L577: Design of Information Systems Syllabus

Fall 2001 Room: L031     Time: 1:00-3:45 PM, T
Instructors: Uta Priss upriss@indiana.edu Office: 029@SlIS 812 855 2793 Hours: 3:00-4:00 PM M and by appt. (Priss)

Howard Rosenbaum hrosenba@indiana.edu 023@SliS 812 855 3250 2:00-4:00 PM M, W (Rosenbaum)

Use this table to move through the syllabus:

Introduction Course Objectives Course Requirements Other Information Assignments
Grading Required Texts Topic Outline Assignments/Due Dates (short)

Use this link to return to the main syllabus page

Intro graphic


The class will focus on information architecture and project management in the design and management of complex web sites. This course builds on L571: Informaiton Architecture for the Web, and addresses aspects of large-scale web design and management that are not covered in that class.

The main texts will be Rosenfeld and Morevilles' Information architecture for the web: Designing large-scale web sites and Burdman's Collaborative web development: Strategies and best practices for web teams. The readings from these texts will be supplemented with additional readings, many of which will be available on the web. In addition, there will be presentations from several information architects and project managers who have worked on teams developing complex web sites.

On the first day of class, students will be divided into teams. Each team will then spend the semester studying a complex web site in a local organization. This project has four components. First, teams will conduct an inventory of the site, describing the hardware and software that are used to develop and maintain the site.

Second, teams will conduct a socio-technical analysis of the site. This will involve determining the context and purposes of the web site in the organization. Through interviews with people in the organization and observation of the site, teams will learn about the site. They will learn about the roles the site is intended to play in the organization, They will ascertain who the major stakeholders are in the organization and the goals that they have for the site. They will describe the work flow involved in maintaining the site focusing on the main tasks of the people who are responsible for site design and development.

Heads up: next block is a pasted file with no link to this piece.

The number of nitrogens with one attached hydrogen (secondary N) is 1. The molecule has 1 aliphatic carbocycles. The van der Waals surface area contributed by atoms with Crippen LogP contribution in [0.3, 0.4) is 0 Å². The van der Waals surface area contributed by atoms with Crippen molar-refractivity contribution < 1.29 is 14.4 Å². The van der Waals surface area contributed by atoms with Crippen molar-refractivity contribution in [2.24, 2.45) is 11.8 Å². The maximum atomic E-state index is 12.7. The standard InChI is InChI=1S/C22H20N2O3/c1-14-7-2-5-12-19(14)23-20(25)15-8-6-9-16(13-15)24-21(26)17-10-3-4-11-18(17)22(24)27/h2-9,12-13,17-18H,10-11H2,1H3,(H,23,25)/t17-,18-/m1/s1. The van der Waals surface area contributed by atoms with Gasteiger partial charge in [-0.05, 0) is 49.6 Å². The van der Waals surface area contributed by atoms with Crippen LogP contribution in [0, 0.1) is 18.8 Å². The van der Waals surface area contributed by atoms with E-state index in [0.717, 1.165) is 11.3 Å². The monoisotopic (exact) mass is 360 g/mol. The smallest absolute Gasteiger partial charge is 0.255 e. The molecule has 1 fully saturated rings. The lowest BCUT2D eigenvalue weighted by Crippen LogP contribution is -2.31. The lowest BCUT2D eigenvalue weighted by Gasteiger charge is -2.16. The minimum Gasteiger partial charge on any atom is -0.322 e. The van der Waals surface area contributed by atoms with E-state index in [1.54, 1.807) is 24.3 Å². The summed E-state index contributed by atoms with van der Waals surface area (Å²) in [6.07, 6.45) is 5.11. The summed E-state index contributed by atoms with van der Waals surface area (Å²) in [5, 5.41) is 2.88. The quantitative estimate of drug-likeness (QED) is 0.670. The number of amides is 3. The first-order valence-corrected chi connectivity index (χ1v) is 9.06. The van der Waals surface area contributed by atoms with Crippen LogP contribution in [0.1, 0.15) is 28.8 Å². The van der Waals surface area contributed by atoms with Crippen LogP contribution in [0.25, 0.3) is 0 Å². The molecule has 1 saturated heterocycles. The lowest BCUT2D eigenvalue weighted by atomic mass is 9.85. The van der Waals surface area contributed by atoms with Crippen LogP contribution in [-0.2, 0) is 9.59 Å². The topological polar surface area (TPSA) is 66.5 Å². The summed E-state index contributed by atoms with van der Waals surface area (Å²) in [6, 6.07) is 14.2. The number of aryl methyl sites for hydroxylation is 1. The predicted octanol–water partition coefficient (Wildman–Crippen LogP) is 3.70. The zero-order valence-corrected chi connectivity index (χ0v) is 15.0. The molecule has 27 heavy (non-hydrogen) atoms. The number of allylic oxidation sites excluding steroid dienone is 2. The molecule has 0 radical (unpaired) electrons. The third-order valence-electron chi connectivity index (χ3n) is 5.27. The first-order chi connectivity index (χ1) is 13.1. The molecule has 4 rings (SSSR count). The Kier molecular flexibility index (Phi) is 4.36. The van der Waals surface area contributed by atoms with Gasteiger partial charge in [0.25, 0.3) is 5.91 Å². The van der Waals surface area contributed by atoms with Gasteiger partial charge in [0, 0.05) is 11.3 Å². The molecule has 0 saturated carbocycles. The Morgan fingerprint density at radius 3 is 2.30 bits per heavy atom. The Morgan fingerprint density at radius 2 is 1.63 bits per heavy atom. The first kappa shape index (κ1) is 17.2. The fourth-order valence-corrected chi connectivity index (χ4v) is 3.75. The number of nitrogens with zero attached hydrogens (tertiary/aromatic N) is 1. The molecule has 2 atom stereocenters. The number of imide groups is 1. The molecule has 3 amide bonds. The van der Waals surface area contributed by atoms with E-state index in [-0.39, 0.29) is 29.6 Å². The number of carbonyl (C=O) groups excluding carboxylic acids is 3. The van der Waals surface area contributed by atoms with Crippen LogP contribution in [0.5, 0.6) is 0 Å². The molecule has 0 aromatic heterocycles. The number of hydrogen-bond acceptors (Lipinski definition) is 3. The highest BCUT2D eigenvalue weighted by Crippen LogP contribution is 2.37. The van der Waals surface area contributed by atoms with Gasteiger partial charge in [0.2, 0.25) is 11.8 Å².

Third, teams will describe the current information architecture of the site, focusing on its high level structure. This will involve a description of the organization of the site's content, labeling system, navigation scheme, and other functions.

Fourth, teams will develop a realistic project plan for redesign of a portion of the site or the design of a new section. This will be a realistic plan that will contain a well-thought out and appropriate set of steps to be taken by the organization. This will involve consideration of the changes that would improve the structure and functions of the site. The team will also consider and account for the financial, technical and personnel requirements necessary to carry out the plan. To do this, teams may consider redefining the organization's goals for the site or its audience, changing the hardware and/or software configurations, changing the workflow and job responsibilities, or perhaps redesigning the information architecture.

In each stage, team members visit and interview the people working on the site. In addition to the description of the current state of affairs, teams make recommendations for improvement. Each section leads to a chapter in the final design and development report that is turned in as the final project and delivered to the client. This project is completed when the planning document is delivered to us. Teams are not responsible for implementing the plan, although they may wish to develop prototypes to illustrate what they have proposed in the plan.

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Course Objectives

At the end of this course, you will be:

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This course is intended to accommodate students of many different backgrounds, and is not restricted to students in the School of Library and Information Science. However, as this class makes extensive use of the Internet and World Wide Web, students enrolling in this course should have a strong familiarity with the use of the Internet and World Wide Web, and should be comfortable working with HTML for web page design. SLIS students should have takenL571 or L548 before enrolling in this course.

If you have a question about whether or not your computing background is sufficient, please ask us and we'll tell you.

Course Requirements